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added appeared arms army arrived asked become began believe better brought called Cardinal carried cause Church close Constance course cried death door effect emperor English entered exclaimed eyes face fact fair father feel followed France French give hand happy head hear heard heart hope hour hundred Italy kind King Lady leave less light live look Lord marched Margaret matter mean mind Miss morning nature never night object observed officers once Osbert party passed perhaps person Philip play poor present Prince question reached received rejoined remained remarked replied returned round seemed seen sent side soon sound stand taken tell things thou thought thousand took true turned voice whole Wilson wish young
Page 54 - Of pictures, I should like to own Titians and Raphaels three or four — I love so much their style and tone — One Turner, and no more. (A landscape, foreground golden dirt, The sunshine painted with a squirt). Of books but few — some fifty score For daily use, and bound for wear; The rest upon an upper floor; Some little luxury there . Of red morocco's gilded gleam, And vellum rich as country cream.
Page 287 - And telling me, the sovereign'st thing on earth Was parmaceti, for an inward bruise; And that it was great pity, so it was, That villainous salt-petre should be digg'd Out of the bowels of the harmless earth, Which many a good tall fellow had destroy'd So cowardly ; and, but for these vile guns, He would himself have been a soldier.
Page 50 - My whole life I have lived in pleasant thought, As if life's business were a summer mood ; As if all needful things would come unsought To genial faith...
Page 138 - Presently he told her that the motion of the boat upon the stream was lulling him to rest. How green the banks were now, how bright the flowers growing on them, and how tall the rushes ! Now the boat was out at sea, but gliding smoothly on. And now there was a shore before him.
Page 141 - The Danube to the Severn gave The darken'd heart that beat no more; They laid him by the pleasant shore, And in the hearing of the wave. There twice a day the Severn fills; The salt sea-water passes by, And hushes half the babbling Wye, And makes a silence in the hills.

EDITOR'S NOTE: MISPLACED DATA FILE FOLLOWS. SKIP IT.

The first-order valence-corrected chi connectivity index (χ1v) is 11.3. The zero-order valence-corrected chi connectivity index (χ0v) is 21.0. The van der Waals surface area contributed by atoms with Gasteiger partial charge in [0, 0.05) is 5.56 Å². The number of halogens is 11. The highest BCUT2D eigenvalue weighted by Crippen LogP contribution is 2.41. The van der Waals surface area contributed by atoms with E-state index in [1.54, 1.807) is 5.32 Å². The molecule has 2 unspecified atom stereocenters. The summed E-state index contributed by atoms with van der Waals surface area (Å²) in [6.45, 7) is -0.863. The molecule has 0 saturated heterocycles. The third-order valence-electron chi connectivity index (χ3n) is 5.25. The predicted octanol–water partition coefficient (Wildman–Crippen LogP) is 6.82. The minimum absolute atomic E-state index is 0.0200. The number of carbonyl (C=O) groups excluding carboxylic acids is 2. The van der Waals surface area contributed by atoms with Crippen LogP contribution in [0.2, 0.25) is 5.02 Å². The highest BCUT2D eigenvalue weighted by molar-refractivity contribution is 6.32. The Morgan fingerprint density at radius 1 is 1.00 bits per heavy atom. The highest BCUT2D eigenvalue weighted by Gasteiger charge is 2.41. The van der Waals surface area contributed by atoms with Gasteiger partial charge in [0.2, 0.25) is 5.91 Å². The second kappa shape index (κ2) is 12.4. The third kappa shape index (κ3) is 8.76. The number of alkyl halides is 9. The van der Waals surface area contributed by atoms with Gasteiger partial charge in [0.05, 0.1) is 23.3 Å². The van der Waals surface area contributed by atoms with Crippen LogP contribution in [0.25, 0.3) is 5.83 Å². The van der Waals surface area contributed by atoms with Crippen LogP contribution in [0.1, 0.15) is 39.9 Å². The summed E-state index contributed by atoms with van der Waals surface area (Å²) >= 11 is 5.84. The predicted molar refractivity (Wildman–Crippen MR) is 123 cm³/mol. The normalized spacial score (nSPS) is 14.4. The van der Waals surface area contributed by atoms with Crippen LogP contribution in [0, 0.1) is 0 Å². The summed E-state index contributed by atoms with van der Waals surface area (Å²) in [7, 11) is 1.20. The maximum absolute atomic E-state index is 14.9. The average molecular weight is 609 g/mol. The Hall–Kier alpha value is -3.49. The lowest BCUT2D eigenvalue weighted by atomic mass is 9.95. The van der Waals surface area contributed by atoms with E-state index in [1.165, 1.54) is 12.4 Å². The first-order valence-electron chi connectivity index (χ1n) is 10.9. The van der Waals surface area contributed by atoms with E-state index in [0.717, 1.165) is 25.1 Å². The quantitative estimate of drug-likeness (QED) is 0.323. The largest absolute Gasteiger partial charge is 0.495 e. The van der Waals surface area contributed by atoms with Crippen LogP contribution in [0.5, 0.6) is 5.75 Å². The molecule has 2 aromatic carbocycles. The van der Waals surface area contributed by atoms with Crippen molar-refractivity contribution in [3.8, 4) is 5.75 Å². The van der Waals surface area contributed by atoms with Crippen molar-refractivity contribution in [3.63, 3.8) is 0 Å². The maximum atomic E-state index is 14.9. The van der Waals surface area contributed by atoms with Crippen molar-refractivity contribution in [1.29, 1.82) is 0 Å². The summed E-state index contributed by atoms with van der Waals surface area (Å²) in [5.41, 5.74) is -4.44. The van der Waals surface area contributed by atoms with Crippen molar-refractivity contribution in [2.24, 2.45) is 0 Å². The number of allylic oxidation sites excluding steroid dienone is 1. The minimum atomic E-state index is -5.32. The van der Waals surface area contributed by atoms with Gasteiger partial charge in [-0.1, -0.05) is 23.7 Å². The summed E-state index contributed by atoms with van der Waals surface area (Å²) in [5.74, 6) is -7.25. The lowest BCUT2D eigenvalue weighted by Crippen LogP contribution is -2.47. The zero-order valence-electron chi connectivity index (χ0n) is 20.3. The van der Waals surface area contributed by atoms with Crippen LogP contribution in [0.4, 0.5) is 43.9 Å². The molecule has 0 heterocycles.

Page 131 - It is a beauteous evening, calm and free, The holy time is quiet as a Nun Breathless with adoration; the broad sun Is sinking down in its tranquillity; The gentleness of heaven broods o'er the Sea: Listen! the mighty Being is awake, And doth with his eternal motion make A sound like thunder— everlastingly.
Page 486 - In truth, there is no such thing in man's nature, as a settled and full resolve, either for good or evil, except at the very moment of execution. Let us hope, therefore, that all the dreadful consequences of sin will not be incurred, unless the act have set its seal upon the thought.
Page 134 - Where, as to shame the temples deck'd By skill of earthly architect, Nature herself, it seem'd would raise A Minster to her Maker's praise ! Not for a meaner use ascend Her columns, or her arches bend ; Nor of a theme less solemn tells That mighty surge that ebbs and swells, And still, between each awful pause, From the high vault an answer draws, In varied tone prolong'd and high, That mocks the organ's melody.
Page 131 - ... magnificence. And on the sandy shore, beside the verge Of Ocean, here and there, a rock-hewn fane Resisted in its strength the surf and surge That on their deep foundations beat in vain. In solitude the Ancient Temples stood, Once resonant with instrument and song, And solemn dance of festive multitude ; Now, as the weary ages pass along, Hearing no voice save of the Ocean flood. Which roars for ever on the restless shores ; Or, visiting their solitary caves, The lonely sound of winds, that moan...